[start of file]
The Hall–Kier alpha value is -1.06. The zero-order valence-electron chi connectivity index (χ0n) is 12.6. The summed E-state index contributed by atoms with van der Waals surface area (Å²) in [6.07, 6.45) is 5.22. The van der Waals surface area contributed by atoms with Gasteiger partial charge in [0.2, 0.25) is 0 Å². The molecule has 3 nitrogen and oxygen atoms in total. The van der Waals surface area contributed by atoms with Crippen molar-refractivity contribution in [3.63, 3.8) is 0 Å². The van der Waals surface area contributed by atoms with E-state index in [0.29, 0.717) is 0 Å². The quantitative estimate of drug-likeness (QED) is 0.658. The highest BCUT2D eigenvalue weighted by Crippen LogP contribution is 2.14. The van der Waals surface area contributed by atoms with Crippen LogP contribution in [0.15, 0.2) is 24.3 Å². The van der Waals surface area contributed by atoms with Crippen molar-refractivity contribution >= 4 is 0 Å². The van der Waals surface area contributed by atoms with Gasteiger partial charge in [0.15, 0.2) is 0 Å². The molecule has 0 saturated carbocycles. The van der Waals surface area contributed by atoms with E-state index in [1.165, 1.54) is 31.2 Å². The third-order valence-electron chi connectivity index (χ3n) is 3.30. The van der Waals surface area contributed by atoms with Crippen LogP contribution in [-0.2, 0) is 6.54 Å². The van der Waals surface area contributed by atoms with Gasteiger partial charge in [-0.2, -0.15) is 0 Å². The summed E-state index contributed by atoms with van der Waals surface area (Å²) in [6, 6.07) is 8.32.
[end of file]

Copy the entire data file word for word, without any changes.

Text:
The Hall–Kier alpha value is -1.06. The zero-order valence-electron chi connectivity index (χ0n) is 12.6. The summed E-state index contributed by atoms with van der Waals surface area (Å²) in [6.07, 6.45) is 5.22. The van der Waals surface area contributed by atoms with Gasteiger partial charge in [0.2, 0.25) is 0 Å². The molecule has 3 nitrogen and oxygen atoms in total. The van der Waals surface area contributed by atoms with Crippen molar-refractivity contribution in [3.63, 3.8) is 0 Å². The van der Waals surface area contributed by atoms with E-state index in [0.29, 0.717) is 0 Å². The quantitative estimate of drug-likeness (QED) is 0.658. The highest BCUT2D eigenvalue weighted by Crippen LogP contribution is 2.14. The van der Waals surface area contributed by atoms with Crippen LogP contribution in [0.15, 0.2) is 24.3 Å². The van der Waals surface area contributed by atoms with Crippen molar-refractivity contribution >= 4 is 0 Å². The van der Waals surface area contributed by atoms with Gasteiger partial charge in [0.15, 0.2) is 0 Å². The molecule has 0 saturated carbocycles. The van der Waals surface area contributed by atoms with E-state index in [1.165, 1.54) is 31.2 Å². The third-order valence-electron chi connectivity index (χ3n) is 3.30. The van der Waals surface area contributed by atoms with Crippen LogP contribution in [-0.2, 0) is 6.54 Å². The van der Waals surface area contributed by atoms with Gasteiger partial charge in [-0.2, -0.15) is 0 Å². The summed E-state index contributed by atoms with van der Waals surface area (Å²) in [6, 6.07) is 8.32.